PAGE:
The absence of Thomas suggests to us, first of all, that there are still many who absent themselves from the assembly of the saints. This they should not do. God has given us a special warning, a warning that is peculiarly applicable to the day in which we live. Here are the words: "Not forsaking the assembling of ourselves together as the manner of some is; but exhorting one another: and so much the more, as ye see the day approaching." Listening to sermons over the radio is very good for shut-ins, but it must never be used as an excuse for non-attendance for the ministry of the Word and prayer.

The second thing that comes to our minds is, what Thomas missed by his absence. He missed seeing the Lord. Neither do we know what may happen in the way of spiritual blessing, that we will miss, if we are not in the house of God, and in our accustomed seats.

2. A lack of fellowship suggests a lack of cooperation. Thomas was not with them, and, therefore, Thomas stood aloof from them. The other disciples said unto him, "We have seen the Lord." He immediately answered, "Except I shall see in His hands the print of the nails, and put my finger in the print of the nails, and thrust my hand into His side, I will not believe." It is not difficult to discover that a cleavage was occurring between Thomas, and the others. They had one view, and one faith; while he had another view, and no faith.

3. The sway of unbelief. Thomas not only demanded proofs of the resurrection, but he bluntly said, Unless I have these proofs, I will not believe. Whenever there is lack of belief, there is the frown of God. Men are lost because they believe not. Saints miss many a blessing, because, in many things, they believe not. Until this day Thomas is known as the doubting disciple.

VI. THOMAS WAS WITH THEM (John 20:26-28 )

1. After eight days. The events of the eight days which were between Christ's first, and second appearance to the disciples, are not given. We do know that Christ had before the evening of the first meeting with the disciples, already appeared to Mary Magdalene, unto the women, and unto two disciples, en route to Emmaus, He had also appeared unto Peter. During the interim of the two First Days of the week, the disciples watched intently the events around them. They learned a great deal about how the Pharisees and the Scribes had paid the soldiers who had watched the tomb, to report that the body of Christ had been stolen by the disciples. How they had set current the fact that the resurrection was not real, etc.

Nevertheless, the chief priests had been afraid to lay hands upon the disciples. The people, everywhere, believed in the resurrection, and the leaders of the Jews were only waiting to see to what extent things would go.

2. The second appearance to the eleven. Once more the disciples were in their meeting place, and Thomas was with them. Once more the doors were shut. It does not say this time, "For fear of the Jews."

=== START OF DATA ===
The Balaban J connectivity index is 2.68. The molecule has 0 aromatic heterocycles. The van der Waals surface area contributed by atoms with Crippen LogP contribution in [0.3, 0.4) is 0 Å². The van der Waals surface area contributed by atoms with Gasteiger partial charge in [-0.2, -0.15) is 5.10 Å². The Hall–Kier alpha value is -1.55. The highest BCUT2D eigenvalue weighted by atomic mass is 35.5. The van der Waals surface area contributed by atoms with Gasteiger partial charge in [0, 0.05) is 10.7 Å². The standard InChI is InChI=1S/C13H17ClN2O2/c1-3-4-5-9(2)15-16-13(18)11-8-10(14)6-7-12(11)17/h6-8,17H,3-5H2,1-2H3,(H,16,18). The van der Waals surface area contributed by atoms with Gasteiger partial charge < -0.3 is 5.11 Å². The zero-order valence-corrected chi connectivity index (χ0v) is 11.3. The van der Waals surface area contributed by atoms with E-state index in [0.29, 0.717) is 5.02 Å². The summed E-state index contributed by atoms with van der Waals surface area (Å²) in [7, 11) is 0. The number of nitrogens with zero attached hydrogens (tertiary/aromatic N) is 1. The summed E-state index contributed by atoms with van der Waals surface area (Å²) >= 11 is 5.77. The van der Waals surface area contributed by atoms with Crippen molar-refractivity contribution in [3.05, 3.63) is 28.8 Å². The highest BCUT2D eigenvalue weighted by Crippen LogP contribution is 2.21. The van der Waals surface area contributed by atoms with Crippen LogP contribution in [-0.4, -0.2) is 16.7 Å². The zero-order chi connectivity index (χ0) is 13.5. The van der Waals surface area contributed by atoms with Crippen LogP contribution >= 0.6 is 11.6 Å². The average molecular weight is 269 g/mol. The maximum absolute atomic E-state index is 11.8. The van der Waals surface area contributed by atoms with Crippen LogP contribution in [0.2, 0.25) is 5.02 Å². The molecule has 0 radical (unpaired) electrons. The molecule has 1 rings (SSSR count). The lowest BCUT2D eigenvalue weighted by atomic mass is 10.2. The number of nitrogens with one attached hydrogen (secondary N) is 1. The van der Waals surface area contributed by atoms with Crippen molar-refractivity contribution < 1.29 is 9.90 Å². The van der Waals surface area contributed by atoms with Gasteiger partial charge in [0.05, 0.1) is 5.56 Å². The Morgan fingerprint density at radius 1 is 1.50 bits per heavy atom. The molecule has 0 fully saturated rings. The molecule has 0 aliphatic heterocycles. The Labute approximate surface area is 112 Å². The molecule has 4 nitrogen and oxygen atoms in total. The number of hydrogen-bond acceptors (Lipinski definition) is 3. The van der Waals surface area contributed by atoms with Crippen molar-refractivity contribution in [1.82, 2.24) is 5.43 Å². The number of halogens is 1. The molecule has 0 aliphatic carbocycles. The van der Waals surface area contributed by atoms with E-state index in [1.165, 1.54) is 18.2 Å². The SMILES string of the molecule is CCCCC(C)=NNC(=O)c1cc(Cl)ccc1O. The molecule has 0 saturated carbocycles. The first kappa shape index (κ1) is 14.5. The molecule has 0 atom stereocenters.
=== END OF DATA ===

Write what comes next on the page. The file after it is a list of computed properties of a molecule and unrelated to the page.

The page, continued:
Once more the Lord Jesus suddenly stood in their midst, and said, "Peace be unto you."

Then, turning to Thomas He said, "Reach hither thy finger, and behold My hands; and reach hither thy hand, and thrust it into My side: and be not faithless, but believing."

Mark you that unbelief is called faithlessness. To believe fully is to be faithful, and not to believe, is unfaithfulness.

3. Full assurance comes to Thomas. John 20:28 reads, "And Thomas answered and said unto him, My Lord and my God." Thank God that even a man, for a moment in doubting-castle, may find his feet again on the solid ground.

While we are always sorry that Thomas doubted, for his own sake; yet, in his doubting, and in his afterward expression of faith, there is still another proof of the resurrection. Thomas doubted to be sure, but so did all of the other disciples and the women. Mary, the sister of Lazarus, had believed in the death of Christ. Mary had anointed the Lord with ointment, on the day of His burial. However, even she did not believe in the resurrection. Thus Mary and the women and the disciples, including Thomas, through their lack of faith in the resurrection, and through their afterward acceptance of it; proclaims forever to the world, that they believed because they saw the risen Lord. They saw His nail-pierced hands, and His feet, and His side, sword-thrust. They knew that He that was dead, was alive again.

VII. FAITH AND SIGNS (John 20:29-31 )

1. It is good to believe, with the faith, caused by sight. Christ said, "Because thou hath seen me thou hast believed." This is far better than no faith at all. There are many, alas, who see and believe not. Unto this hour there are multitudes who reject the resurrection of the Lord Jesus Christ, and yet their eyes have beheld more than enough to convince any honest seeker of truth.

2. It is better to believe without seeing. Christ also said, "Blessed are they that have not seen, and yet have believed." If we know Him, that should be sufficient for His every word to be, "yea and amen," to us. Let us never be found among those, who, like Thomas, ask for human proofs. Let us not even request a dream, or a voice, or a demonstration of any kind.

3. The great climax of faith. Our chapter concludes with the wonderful statement, "Many other signs truly did Jesus in the presence of His disciples, which are not written in this book, but these are written, that ye might believe that Jesus is the Christ, the son of God; and that, believing, ye might have life through His name." Thank God that He was willing to condescend to write out the signs of the resurrection of Christ, that it might be infallibly established; thus giving unto us a strong refuge, who fly unto Christ as our Saviour.

Thank God that those that believe in Him, the Christ of Calvary, the Christ of the empty tomb, and the Christ of the Glory cloud, have life through His name.

Bibliographical Information
Neighbour, Robert E. "Wells of Living Water Commentary on John 20". "Living Water". https://www.studylight.org/commentaries/eng/lwc/john-20.html.